In this article we will talk about a better known trading strategy, swing trading, to obtain short-term profitability.
Swing Trading tries to obtain gains in the movement of an asset within a period of one to several weeks. Traders use technical analysis to find assets with short-term price dynamics. These traders can use the fundamental or intrinsic value of stocks, as well as analyze price trends and patterns.
The trader must act quickly to find situations where the price of an asset has the extraordinary potential to move in such a short time. Therefore, swing trading is mainly used by traders at closing and opening. Large institutions trade in very large sizes to get in and out of stocks quickly. The individual trader can exploit such short-term stock movements without having to compete with the major traders.
Trading involves maintaining a long or short position, at least overnight and for several weeks. The goal is to capture a price movement larger than is possible on the day. Trading involves a wider range of prices and price movement and therefore requires careful sizing of the position to minimize risk to the downside. Swing trading can involve a combination of fundamental and technical analysis. Orders are usually based on longer term charts including 15 minute, 60 minute, daily and weekly charts.
Day Trading vs Swing Trading
The distinction between swing trading and day trading is the time to hold the position. Swing trading involves at least one daily hold, while daily trading closes positions before the market closes. Daily trading positions are segmented for a single day. Swing trading involves holding for several days or weeks. As a swing trader goes through the night, he incurs unpredictable risk during the night, resulting in gaps up or down against the position. When taking risk from one day to the next, swing trades are usually made with a smaller position size compared to intraday, which uses larger position sizes that usually involve leverage through daily trading margin.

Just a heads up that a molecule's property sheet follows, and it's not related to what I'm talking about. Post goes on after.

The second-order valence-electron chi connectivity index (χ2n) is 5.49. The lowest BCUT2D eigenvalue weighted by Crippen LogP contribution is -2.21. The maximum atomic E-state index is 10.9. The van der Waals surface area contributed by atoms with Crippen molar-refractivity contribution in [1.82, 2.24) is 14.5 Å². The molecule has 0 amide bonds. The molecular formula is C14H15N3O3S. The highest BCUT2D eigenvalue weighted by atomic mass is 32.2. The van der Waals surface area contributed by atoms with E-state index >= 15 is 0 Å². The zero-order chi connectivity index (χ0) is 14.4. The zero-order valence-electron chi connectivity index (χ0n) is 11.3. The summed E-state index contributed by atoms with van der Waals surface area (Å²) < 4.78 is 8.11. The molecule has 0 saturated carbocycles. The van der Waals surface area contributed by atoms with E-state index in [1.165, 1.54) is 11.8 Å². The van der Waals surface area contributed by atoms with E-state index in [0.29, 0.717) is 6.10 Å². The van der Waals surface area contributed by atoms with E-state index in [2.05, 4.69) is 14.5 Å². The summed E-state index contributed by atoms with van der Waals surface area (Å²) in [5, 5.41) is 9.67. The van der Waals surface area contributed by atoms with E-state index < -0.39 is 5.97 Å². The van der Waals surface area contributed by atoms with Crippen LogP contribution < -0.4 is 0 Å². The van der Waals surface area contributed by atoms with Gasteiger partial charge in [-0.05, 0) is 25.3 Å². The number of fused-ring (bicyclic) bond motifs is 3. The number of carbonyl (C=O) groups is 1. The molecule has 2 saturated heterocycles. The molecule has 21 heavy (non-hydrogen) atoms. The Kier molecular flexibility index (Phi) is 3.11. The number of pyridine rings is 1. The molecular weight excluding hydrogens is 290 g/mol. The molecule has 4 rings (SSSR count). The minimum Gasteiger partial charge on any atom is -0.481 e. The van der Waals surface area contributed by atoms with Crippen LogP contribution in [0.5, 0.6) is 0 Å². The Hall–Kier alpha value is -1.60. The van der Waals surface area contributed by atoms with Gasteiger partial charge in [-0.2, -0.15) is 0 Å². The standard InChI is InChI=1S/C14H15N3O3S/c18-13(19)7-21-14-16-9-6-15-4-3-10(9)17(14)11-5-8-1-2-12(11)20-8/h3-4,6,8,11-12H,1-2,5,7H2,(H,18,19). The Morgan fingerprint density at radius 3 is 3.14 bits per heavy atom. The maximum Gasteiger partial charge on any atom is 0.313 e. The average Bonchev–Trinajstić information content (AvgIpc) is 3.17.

A swing trader tends to look for multi-day chart patterns. Some of the most common patterns involve moving average crosses, head and shoulder patterns, flags and triangles, trend channels, key reversing candles such as inverted hammers and hammers, etc. These patterns are widely used, besides other indicators to design a solid trading plan. Stop losses also tend to be larger when trading oscillates to coincide with the proportional profit objective.